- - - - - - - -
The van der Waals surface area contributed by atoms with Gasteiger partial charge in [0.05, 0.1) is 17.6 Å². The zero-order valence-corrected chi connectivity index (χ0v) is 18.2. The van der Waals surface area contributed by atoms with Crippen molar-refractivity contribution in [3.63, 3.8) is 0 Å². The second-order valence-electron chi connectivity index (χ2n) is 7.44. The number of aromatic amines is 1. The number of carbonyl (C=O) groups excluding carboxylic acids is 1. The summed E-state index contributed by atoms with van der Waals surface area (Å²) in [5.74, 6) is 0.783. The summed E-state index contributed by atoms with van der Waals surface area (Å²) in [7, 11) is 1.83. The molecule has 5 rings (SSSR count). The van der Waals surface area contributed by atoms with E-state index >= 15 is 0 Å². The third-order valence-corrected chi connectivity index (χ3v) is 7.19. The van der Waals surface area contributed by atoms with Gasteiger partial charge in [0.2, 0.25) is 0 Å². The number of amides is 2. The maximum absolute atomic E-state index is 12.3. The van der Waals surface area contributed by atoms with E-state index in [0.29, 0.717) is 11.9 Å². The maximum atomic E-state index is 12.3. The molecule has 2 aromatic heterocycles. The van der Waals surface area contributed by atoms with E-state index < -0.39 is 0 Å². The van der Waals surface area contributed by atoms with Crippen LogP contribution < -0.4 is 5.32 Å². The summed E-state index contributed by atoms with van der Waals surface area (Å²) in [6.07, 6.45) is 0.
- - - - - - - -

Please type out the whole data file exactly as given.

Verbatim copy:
The van der Waals surface area contributed by atoms with Gasteiger partial charge in [0.05, 0.1) is 17.6 Å². The zero-order valence-corrected chi connectivity index (χ0v) is 18.2. The van der Waals surface area contributed by atoms with Crippen molar-refractivity contribution in [3.63, 3.8) is 0 Å². The second-order valence-electron chi connectivity index (χ2n) is 7.44. The number of aromatic amines is 1. The number of carbonyl (C=O) groups excluding carboxylic acids is 1. The summed E-state index contributed by atoms with van der Waals surface area (Å²) in [5.74, 6) is 0.783. The summed E-state index contributed by atoms with van der Waals surface area (Å²) in [7, 11) is 1.83. The molecule has 5 rings (SSSR count). The van der Waals surface area contributed by atoms with E-state index >= 15 is 0 Å². The third-order valence-corrected chi connectivity index (χ3v) is 7.19. The van der Waals surface area contributed by atoms with Gasteiger partial charge in [0.2, 0.25) is 0 Å². The number of amides is 2. The maximum absolute atomic E-state index is 12.3. The van der Waals surface area contributed by atoms with E-state index in [0.29, 0.717) is 11.9 Å². The maximum atomic E-state index is 12.3. The molecule has 2 aromatic heterocycles. The van der Waals surface area contributed by atoms with E-state index < -0.39 is 0 Å². The van der Waals surface area contributed by atoms with Crippen LogP contribution < -0.4 is 5.32 Å². The summed E-state index contributed by atoms with van der Waals surface area (Å²) in [6.07, 6.45) is 0.